Threat Stack is proud to announce that we have successfully completed a Type 2 SOC 2 examination for the Security and Availability principles with Schellman & Co for our intrusion detection platform and Oversight Managed Service.
This accomplishment is especially exciting for the Threat Stack team because we were able to pass our first SOC 2 examination with zero exceptions — without having taken the organization through any similar experiences before — underscoring our commitment to maintaining rigorous security standards in our company’s technology, processes, and personnel along with the highest level of security and privacy for our customers.
In this post, we want to share highlights of Threat Stack’s SOC 2 journey — why we chose this standard, the process we followed, and our commitment to our customers. In upcoming posts we’ll provide more detailed specifics as our customers go through similar journeys.
Type 1 or 2?
When companies consider SOC 2, they can choose between Type 1 or 2. Type 1 is a snapshot, reporting that a company had appropriate policies and controls in place at a specific point in time. While there’s an assumption that an organization will continue to use the processes they presented on that date, there is no proof of continuous adherence, whereas a Type 2 report includes an examination period that requires evidence proving continuous adherence. Achieving Type 1 is a much less rigorous process, and it does not prove the same degree of commitment and on-going capability that Type 2 does.
That’s why our CSO, Sam Bisbee, and the management team chose “to go through short-term pain for the long-term value” that Type 2 affords. “By choosing Type 2, we send the market a much stronger signal that we are able to uphold our own claims of ‘continuous compliance’ by operating with that policy internally.”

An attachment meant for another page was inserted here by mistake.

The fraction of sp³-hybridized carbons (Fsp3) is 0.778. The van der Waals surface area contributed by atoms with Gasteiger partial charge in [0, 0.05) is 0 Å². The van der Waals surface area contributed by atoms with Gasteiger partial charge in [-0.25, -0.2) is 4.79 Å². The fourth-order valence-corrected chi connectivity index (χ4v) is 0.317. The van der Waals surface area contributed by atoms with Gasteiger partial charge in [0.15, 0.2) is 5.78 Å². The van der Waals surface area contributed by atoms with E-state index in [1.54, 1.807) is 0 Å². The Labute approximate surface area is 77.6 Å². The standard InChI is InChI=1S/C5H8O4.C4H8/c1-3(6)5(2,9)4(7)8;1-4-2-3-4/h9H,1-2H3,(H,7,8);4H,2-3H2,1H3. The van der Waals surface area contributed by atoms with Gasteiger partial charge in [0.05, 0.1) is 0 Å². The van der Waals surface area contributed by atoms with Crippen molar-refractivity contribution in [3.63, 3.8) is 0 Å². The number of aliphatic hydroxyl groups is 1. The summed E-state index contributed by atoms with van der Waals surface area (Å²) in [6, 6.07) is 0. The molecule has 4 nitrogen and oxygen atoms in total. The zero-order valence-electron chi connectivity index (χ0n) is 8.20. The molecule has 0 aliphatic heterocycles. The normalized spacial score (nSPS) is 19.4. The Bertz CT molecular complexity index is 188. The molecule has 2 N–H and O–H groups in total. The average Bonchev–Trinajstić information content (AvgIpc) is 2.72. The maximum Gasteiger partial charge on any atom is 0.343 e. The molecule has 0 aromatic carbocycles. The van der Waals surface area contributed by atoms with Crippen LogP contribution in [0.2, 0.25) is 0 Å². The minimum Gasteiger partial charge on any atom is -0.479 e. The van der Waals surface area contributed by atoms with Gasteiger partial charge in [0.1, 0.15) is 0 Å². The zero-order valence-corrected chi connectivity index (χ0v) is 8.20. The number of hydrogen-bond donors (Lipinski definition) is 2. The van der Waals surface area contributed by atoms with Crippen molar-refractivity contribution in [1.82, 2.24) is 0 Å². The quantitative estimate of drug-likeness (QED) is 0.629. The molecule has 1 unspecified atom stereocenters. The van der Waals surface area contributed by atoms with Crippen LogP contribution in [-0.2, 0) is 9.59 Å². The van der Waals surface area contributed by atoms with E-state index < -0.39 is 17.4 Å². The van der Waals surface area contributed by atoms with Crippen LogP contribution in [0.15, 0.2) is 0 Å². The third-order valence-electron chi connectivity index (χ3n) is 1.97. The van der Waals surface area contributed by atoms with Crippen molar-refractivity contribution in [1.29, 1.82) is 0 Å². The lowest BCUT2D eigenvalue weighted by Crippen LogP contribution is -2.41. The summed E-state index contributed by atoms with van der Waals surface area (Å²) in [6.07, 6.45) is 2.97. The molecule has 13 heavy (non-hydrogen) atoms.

Getting Ready For SOC 2
The short-term pain Sam referred to was definitely worth it but required commitment and effort throughout the company.
Organization-Wide Commitment: To begin, organization-wide agreement to undertake Type 2 was essential given the level of cooperation and commitment the project demanded over an extended period, especially since we were “skipping” Type 1. Everyone, from new sales hires up to Threat Stack’s Board Members needed to agree to the plan and to supporting the changes that would result. Understanding and agreement were especially required between Engineering, Product Management, Support, and Operations, all teams whose day-to-day would be changed the most. Also, since the evaluation involved Threat Stack’s Oversight Managed Service as well as our intrusion detection platform, the Customer Success Managers and Security Engineers providing the service had to commit as well.
With everyone clear on what was required and onboard to do it, the SOC 2 project got off to a strong start and yielded highly successful outcomes.
Optimized DevSecOps Practices and Platform Innovations: Because we’re a security company with rigorous standards and a top-of-the-line product, we took the SOC 2 project as an opportunity to bring our Engineering, Operations, and Security teams even closer together and to take an in-depth look at our intrusion detection platform at the same time. The project challenged us to find ways of further strengthening the Threat Stack platform as well as explicit commitments like our SLAs, and implicit commitments including our claims of “continuous compliance and security.”